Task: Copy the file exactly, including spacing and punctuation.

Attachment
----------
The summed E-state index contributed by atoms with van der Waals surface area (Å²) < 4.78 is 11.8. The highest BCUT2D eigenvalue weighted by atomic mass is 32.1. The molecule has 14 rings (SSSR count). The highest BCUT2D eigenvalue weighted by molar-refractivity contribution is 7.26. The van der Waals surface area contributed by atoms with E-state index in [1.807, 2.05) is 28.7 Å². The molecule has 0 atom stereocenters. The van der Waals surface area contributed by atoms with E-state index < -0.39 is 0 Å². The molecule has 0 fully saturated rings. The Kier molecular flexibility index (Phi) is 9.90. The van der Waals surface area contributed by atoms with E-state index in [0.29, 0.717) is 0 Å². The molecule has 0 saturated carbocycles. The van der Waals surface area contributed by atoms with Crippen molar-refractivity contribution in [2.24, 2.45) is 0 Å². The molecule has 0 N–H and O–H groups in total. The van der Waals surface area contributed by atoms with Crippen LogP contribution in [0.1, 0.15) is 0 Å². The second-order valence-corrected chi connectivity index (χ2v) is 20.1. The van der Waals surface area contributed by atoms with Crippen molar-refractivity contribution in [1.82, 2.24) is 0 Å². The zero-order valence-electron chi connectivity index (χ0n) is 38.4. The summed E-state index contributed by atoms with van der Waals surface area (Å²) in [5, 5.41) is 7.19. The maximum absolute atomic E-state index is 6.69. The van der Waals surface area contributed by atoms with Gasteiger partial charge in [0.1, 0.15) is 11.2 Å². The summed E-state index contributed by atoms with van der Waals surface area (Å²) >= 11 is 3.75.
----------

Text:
The summed E-state index contributed by atoms with van der Waals surface area (Å²) < 4.78 is 11.8. The highest BCUT2D eigenvalue weighted by atomic mass is 32.1. The molecule has 14 rings (SSSR count). The highest BCUT2D eigenvalue weighted by molar-refractivity contribution is 7.26. The van der Waals surface area contributed by atoms with E-state index in [1.807, 2.05) is 28.7 Å². The molecule has 0 atom stereocenters. The van der Waals surface area contributed by atoms with E-state index < -0.39 is 0 Å². The molecule has 0 fully saturated rings. The Kier molecular flexibility index (Phi) is 9.90. The van der Waals surface area contributed by atoms with E-state index in [0.29, 0.717) is 0 Å². The molecule has 0 saturated carbocycles. The van der Waals surface area contributed by atoms with Crippen molar-refractivity contribution in [2.24, 2.45) is 0 Å². The molecule has 0 N–H and O–H groups in total. The van der Waals surface area contributed by atoms with Crippen LogP contribution in [0.1, 0.15) is 0 Å². The second-order valence-corrected chi connectivity index (χ2v) is 20.1. The van der Waals surface area contributed by atoms with Crippen molar-refractivity contribution in [1.82, 2.24) is 0 Å². The zero-order valence-electron chi connectivity index (χ0n) is 38.4. The summed E-state index contributed by atoms with van der Waals surface area (Å²) in [5, 5.41) is 7.19. The maximum absolute atomic E-state index is 6.69. The van der Waals surface area contributed by atoms with Gasteiger partial charge in [0.1, 0.15) is 11.2 Å². The summed E-state index contributed by atoms with van der Waals surface area (Å²) >= 11 is 3.75.